Konami's Golf Master: Japan Tour Golf for the GBA bears the official Japan Golf Tour license, and features cartoony CG rendered versions of several top Japanese golfers. Making appearances as opponents and eventual player controlled characters are the club swinging talents of Isao Aoki, Masashi Ozaki and many others.
You begin the game as a feisty blond youth named Daisuke, accompanied by his sassy female counterpart. Your goal of course, is to soundly defeat the current Japanese golf masters, who are out to make you look like the brash young upstart. The characters are rated based on their levels of power, spin and control, each having their strengths and weaknesses. The action is fairly standard golfing fare. A meter at the bottom of the screen is used to gauge the strength of your swing; pressing a button once starts to fill the meter, and the timing in which you press it a second time determines the accuracy and spin of your shot. Cycling through your clubs is achieved using the L and R buttons, while the directional pad affects your aim and target on the overhead course map.
The opening sequence is the first indication of the quality production behind Golf Master. The characters are large, nicely rendered models, and the attention to details is readily noticeable. The backgrounds, although not much more than stationary bitmaps, are nicely detailed and competently convey the sense of weather and location. While not at all innovative, little touches like the inclusion of rain, the tee and clumps of grass flying after a stroke and the victory poses add to the atmosphere. Not straying too close to realism, the game rewards you for perfect timing with special effects and the screen-filling compliment of "Nice Shot!"
Highly reminiscent of the Playstation Hot Shots Golf characters and sharing the same artistic flair, the real-life golfers portrayed in Golf Master are as varied and interesting as any fictional golfing roster. Disappointingly, the excellent cut-scenes, pre-match introductions, and wacky announcer are offset by the rather poor golf swing animations and the questionable choice of a slowly moving giant NES-styled golf ball.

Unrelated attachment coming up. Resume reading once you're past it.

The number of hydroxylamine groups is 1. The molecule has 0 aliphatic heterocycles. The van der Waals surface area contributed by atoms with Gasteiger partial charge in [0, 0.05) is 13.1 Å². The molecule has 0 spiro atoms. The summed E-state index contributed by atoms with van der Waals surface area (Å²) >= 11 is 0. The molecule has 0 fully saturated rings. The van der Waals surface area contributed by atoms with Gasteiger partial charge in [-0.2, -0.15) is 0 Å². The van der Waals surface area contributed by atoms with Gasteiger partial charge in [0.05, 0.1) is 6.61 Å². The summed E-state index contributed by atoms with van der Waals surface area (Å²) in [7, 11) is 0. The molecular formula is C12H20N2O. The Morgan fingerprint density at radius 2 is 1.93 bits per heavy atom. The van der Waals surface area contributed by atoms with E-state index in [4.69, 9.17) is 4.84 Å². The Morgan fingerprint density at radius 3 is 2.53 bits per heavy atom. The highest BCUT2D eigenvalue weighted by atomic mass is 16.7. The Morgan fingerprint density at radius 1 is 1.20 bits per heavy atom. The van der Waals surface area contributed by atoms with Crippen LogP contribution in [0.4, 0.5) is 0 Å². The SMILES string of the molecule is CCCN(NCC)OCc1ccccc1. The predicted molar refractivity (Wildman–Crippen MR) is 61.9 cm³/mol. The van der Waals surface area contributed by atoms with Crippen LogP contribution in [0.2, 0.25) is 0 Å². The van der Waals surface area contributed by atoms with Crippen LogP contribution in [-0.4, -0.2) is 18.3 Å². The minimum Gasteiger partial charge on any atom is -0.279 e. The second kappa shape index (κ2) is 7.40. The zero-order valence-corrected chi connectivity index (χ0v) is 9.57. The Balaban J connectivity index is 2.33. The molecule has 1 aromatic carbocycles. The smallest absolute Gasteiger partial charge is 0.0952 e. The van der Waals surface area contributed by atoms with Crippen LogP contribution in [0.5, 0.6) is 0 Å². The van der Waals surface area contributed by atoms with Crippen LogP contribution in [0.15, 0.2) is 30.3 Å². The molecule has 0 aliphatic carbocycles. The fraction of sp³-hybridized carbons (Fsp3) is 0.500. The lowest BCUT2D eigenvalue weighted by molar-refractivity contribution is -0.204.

There are five different generic 18-hole golf courses available for play, with names like Old Country Club, Desert Valley, and Sea Side Golf Course clearly indicating their layout. Visiting these courses often is a prerequisite to succeeding in the story mode, which pits your character against the golf masters in a number of seasonal tournaments and impromptu competitions. The story mode follows the real-life Japan Golf Tour scene accurately, the dates of competition coinciding with the actual tournaments. The tournaments include the Southern Classic Golf Tournament, the Grand Autumn Tournament, and the World Championship.
Anyone with a passing familiarity with golf video games will find that at first, the game is very forgiving as far as wind speed, and trajectory is concerned. If you can properly gauge the distance and timing of your strokes, birdies and eagles come with regularity. As you proceed to more difficult courses and towards the exceedingly proficient high-level golfers, the level of challenge increases substantially. There are a number of play options, including tournament and match play, a training mode and four-player link-cable stroke play. The use of the Japan Golf Tour license adds to the comical feel of a GBA title that does what Camelot has done for so long, only not quite as well.